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Help me understand.
written by MD, April 03, 2010
Even though I am not an electronics or programming person by trade, I consider myself an advanced user. I have written a lot of code for my core business and am at ease with various programming concepts. When I decided to investigage embedded controllers for fun, I was delighted to find the Arduino environment. It seemed ready-made for my skill set and provided a comfortable, quick-start environment. Since finding Arduino, the wireless aspects of embedded controller has caught my attention. That's how I found your effort.

You obviously know this subjecte. I would like to ask a few questions. (pleaes forgive my ignorance):

1) Why does a device with X at the beginning of the name dominate the Arduino-type mesh sphere?
2) Why is there not a device independent layer for mesh networking for the cheap tranceivers?
3) What will your project mean to people like me (who want to dabble) when it is done?
4) Will your project be available in some version for the Arduion IDE? (an easy to get going version)
5) What questions should I be asking that I'm missing?

Thank you for your effort.
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written by Akiba, April 03, 2010
1) Why does a device with X at the beginning of the name dominate the Arduino-type mesh sphere?
2) Why is there not a device independent layer for mesh networking for the cheap tranceivers?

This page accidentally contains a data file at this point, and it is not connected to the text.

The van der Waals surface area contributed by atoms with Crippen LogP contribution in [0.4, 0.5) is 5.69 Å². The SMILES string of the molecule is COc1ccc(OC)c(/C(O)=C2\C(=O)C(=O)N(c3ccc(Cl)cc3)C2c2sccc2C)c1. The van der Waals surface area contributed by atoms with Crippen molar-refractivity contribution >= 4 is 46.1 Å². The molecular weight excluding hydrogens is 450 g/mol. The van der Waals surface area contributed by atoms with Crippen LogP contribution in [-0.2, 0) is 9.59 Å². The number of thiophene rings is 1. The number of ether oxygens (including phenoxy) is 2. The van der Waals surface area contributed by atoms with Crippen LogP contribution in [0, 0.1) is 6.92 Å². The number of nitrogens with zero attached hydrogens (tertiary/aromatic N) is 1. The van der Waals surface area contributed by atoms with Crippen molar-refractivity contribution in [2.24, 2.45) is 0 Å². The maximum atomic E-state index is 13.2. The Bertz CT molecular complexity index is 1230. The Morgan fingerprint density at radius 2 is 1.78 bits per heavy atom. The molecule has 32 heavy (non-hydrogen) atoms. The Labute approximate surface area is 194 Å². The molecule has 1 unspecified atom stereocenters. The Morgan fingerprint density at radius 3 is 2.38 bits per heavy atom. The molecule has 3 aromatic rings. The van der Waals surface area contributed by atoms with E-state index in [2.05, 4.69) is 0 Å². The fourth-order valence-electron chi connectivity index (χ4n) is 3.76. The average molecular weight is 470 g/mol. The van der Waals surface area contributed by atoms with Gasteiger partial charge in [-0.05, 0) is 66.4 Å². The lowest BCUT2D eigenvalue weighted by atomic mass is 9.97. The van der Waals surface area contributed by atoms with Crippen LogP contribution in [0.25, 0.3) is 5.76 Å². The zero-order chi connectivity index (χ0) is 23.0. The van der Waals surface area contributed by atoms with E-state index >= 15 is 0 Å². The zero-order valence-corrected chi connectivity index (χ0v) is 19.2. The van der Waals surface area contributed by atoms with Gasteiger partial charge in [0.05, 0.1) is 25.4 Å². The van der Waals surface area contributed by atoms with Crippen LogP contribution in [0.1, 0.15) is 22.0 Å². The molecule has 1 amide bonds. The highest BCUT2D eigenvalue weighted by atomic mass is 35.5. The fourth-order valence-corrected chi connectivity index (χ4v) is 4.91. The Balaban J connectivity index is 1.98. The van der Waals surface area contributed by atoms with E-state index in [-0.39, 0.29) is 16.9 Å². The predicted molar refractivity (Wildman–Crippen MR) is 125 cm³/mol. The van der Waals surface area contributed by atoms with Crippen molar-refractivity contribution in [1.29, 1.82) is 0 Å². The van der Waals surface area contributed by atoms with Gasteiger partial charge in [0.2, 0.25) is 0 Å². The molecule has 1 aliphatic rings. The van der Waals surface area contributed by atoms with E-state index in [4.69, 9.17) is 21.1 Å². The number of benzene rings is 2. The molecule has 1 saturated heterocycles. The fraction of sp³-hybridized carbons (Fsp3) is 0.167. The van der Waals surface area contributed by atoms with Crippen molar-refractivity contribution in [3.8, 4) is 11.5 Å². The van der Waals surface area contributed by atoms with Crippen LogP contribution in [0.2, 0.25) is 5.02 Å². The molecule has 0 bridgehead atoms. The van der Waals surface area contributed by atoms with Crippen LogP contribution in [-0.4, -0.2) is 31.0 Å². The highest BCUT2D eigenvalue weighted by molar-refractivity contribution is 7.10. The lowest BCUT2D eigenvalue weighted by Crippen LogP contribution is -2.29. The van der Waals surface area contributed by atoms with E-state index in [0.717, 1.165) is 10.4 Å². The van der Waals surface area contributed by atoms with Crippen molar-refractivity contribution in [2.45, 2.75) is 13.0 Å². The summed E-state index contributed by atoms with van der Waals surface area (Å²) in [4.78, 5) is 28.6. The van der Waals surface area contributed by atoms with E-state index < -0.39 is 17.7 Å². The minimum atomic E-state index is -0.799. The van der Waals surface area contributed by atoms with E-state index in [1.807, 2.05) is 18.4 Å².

3) What will your project mean to people like me (who want to dabble) when it is done?
4) Will your project be available in some version for the Arduion IDE? (an easy to get going version)
5) What questions should I be asking that I'm missing?


Hi Mike.
Here's my answers:
A1) XBee by Digi was originally made by a company called Maxstream and was one of the first companies to make 802.15.4 modules. The original XBee Arduino drivers were made by a company called Libelium who were doing open source Zigbee applications for their Squidbee. Since then, it's been quite well received by the Arduino community.

A2) Ha ha ha...hence the need for open source. Most modules are just running stock software developed by the chip manufacturer. There are almost no indie software houses making Zigbee or 802.15.4 protocol stacks, hence no device independence. The suppliers want to tie the protocol stacks into products they make. Hence XBee's stack is by Ember who doesn't allow Digi to open up the code. TI's Z-Stack is only tied to TI's radios and MCUs. Atmel's software is just ported to and licensed for Atmel products, etc...